A&N x

 

 

France – Limoges & Uzerche

Limoges and Uzerche

We left the leafy aire in St. Priest Taurion to head for Limoges on roads that were empty on a bright November morning.  There was a biting chill in the air early on, around 5 or 6 degs, but the day warmed up after a few cold hours to a scorching 22 degrees, feeling even hotter under the direct sun.  Limoges was a place we knew nothing of, and were again, as in Ghent, very happily surprised.  We parked easily in a large free car-park on the riverside, only a few hundred metres from the historic centre. The river was beautifully lit in the morning sun, and was being actively used, with runners everywhere along the banks and rowers skimming silently across its calm surface.  The city had a real energy about it, even on this, a lazy Saturday morning.  The bright, crisp November day and the tree-lined river paths were both perfect for exercising, and it was great to see so many out enjoying the city as we sauntered by.

Limoges (catherdal on approach)

Limoges (river view)

We walked along the northern riverbank of the Vienne and crossed at the historic Pont Saint-Étienne, dodging runners coming from all directions as we took in the view.  The bridge was constructed in the thirteenth century to assist pilgrims reaching the town’s cathedral, an important place of pilgrimage on the extensive route leading all the way to Santiago de Compostela.  We slowly wandered along the leafy paths of the opposite bank, with views across to the high-sited historic centre and the Jardins d’Évêché that surround the cathedral.  We crossed the Vienne again on the Pont Neuf, the new bridge, and climbed a set of long steps up through the high walls to the gardens.  The historic quarter was almost empty of others, which was rather surprising considering the warm, clear day and the obvious beauty of the surrounding gardens, but we certainly weren’t complaining about having it all to ourselves.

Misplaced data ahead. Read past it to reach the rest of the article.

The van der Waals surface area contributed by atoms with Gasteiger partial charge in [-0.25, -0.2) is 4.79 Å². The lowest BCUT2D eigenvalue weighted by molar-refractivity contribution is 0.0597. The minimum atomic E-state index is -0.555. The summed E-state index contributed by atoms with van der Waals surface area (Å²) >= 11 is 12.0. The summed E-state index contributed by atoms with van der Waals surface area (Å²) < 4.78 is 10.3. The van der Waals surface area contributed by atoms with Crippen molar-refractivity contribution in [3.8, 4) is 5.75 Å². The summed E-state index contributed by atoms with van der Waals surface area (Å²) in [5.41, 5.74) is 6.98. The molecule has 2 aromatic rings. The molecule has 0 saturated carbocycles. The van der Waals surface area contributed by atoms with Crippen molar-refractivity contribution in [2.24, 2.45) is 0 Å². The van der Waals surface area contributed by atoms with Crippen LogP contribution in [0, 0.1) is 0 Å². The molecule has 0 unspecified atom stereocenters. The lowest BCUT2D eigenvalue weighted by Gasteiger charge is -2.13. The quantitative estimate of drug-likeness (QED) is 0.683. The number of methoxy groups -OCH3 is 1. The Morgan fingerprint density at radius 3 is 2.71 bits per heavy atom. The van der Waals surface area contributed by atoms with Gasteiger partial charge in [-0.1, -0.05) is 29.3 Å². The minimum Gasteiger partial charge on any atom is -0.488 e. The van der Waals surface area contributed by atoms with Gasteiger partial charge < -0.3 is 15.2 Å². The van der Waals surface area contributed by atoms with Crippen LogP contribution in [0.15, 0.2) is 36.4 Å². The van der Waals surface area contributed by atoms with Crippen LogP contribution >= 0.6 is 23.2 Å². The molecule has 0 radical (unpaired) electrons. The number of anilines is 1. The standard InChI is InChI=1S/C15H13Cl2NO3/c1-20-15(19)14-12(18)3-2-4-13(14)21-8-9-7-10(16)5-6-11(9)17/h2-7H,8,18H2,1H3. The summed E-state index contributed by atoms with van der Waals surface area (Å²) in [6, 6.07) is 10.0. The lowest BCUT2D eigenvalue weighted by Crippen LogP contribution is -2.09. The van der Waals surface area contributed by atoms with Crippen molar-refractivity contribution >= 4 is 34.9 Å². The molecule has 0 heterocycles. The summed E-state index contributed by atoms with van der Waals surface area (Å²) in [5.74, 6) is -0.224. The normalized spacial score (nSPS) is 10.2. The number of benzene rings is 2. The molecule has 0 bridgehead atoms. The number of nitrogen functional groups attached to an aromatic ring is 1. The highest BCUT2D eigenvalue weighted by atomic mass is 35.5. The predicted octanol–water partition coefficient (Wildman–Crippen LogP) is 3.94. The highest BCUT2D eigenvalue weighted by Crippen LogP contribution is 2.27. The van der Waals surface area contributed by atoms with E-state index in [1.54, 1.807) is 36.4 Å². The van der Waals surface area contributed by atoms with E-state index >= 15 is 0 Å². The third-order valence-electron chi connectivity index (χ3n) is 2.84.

Limoges (Fine Arts gallery)

Limoges (cathedral from garden)

The Musée des Beaux Arts was the first building we approached, fronted by colourful flowerbeds with spiral trees and a circular fountain.  The museum, a former episcopal palace, was closed when we visited, but houses a large collection of enamel sculptures and Egyptian artefacts. The backdrop of the Cathédrale Saint-Étienne was ever-present in our view, so we approached, passing the large-windowed Orangerie and the formal vegetable gardens.  There were many exceptionally pretty trees close to the cathedral, each twisted and bent into sculptural poses.  Began in 1273 CE, the cathedral has been consistently added to over the past six centuries, but has retained its balanced and unified Gothic style throughout.  The interior was all white stone, unadorned, quite cold and stark.

Limoges (cathedral gardens)

Limoges (Nicky by cathedral)

Limoges (cathedral entrance)

The historic cathedral quarter was quite compact, all together in one small corner of the city, so easy to visit.  From there we walked into the more modernised centre, with boutique cafés and stores, along with the expected presence of established international brands.  But beyond the partial standardisation, we walked along neat cobbled streets lined with neatly manicured medieval timber buildings, and through a vibrant city market in full voice.  A nearby internal covered market selling fish and meats complimented the external farmers’ market with its cheeses, vegetables, cakes and breads.  Small stone plazas had traditional cafés spilling out into them, many busy with customers enjoying rest after their shopping sprees.  Limoges was pulling off tranquil, relaxing and lively all at once.

Limoges (central streets)

Limoges (train station)